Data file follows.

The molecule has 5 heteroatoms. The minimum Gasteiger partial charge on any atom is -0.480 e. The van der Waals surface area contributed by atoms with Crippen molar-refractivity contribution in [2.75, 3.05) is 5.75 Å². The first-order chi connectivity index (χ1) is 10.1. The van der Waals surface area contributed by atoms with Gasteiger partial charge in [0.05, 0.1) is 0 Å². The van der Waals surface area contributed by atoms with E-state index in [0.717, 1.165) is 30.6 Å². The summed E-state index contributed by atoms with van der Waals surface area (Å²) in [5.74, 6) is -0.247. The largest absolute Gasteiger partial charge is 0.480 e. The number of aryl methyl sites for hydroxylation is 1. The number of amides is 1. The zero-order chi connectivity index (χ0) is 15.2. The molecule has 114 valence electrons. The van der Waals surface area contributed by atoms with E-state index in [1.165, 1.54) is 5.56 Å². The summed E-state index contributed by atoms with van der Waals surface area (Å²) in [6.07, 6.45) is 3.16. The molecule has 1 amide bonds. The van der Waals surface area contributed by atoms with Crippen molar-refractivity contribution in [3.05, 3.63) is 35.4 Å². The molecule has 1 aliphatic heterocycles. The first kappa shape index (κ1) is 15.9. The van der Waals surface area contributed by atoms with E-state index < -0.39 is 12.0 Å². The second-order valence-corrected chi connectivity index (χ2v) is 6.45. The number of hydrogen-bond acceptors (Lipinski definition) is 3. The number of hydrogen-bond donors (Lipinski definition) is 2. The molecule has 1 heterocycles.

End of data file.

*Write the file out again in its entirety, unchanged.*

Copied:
The molecule has 5 heteroatoms. The minimum Gasteiger partial charge on any atom is -0.480 e. The van der Waals surface area contributed by atoms with Crippen molar-refractivity contribution in [2.75, 3.05) is 5.75 Å². The first-order chi connectivity index (χ1) is 10.1. The van der Waals surface area contributed by atoms with Gasteiger partial charge in [0.05, 0.1) is 0 Å². The van der Waals surface area contributed by atoms with E-state index in [0.717, 1.165) is 30.6 Å². The summed E-state index contributed by atoms with van der Waals surface area (Å²) in [5.74, 6) is -0.247. The largest absolute Gasteiger partial charge is 0.480 e. The number of aryl methyl sites for hydroxylation is 1. The number of amides is 1. The zero-order chi connectivity index (χ0) is 15.2. The molecule has 114 valence electrons. The van der Waals surface area contributed by atoms with E-state index in [1.165, 1.54) is 5.56 Å². The summed E-state index contributed by atoms with van der Waals surface area (Å²) in [6.07, 6.45) is 3.16. The molecule has 1 amide bonds. The van der Waals surface area contributed by atoms with Crippen molar-refractivity contribution in [3.05, 3.63) is 35.4 Å². The molecule has 1 aliphatic heterocycles. The first kappa shape index (κ1) is 15.9. The van der Waals surface area contributed by atoms with E-state index < -0.39 is 12.0 Å². The second-order valence-corrected chi connectivity index (χ2v) is 6.45. The number of hydrogen-bond acceptors (Lipinski definition) is 3. The number of hydrogen-bond donors (Lipinski definition) is 2. The molecule has 1 heterocycles.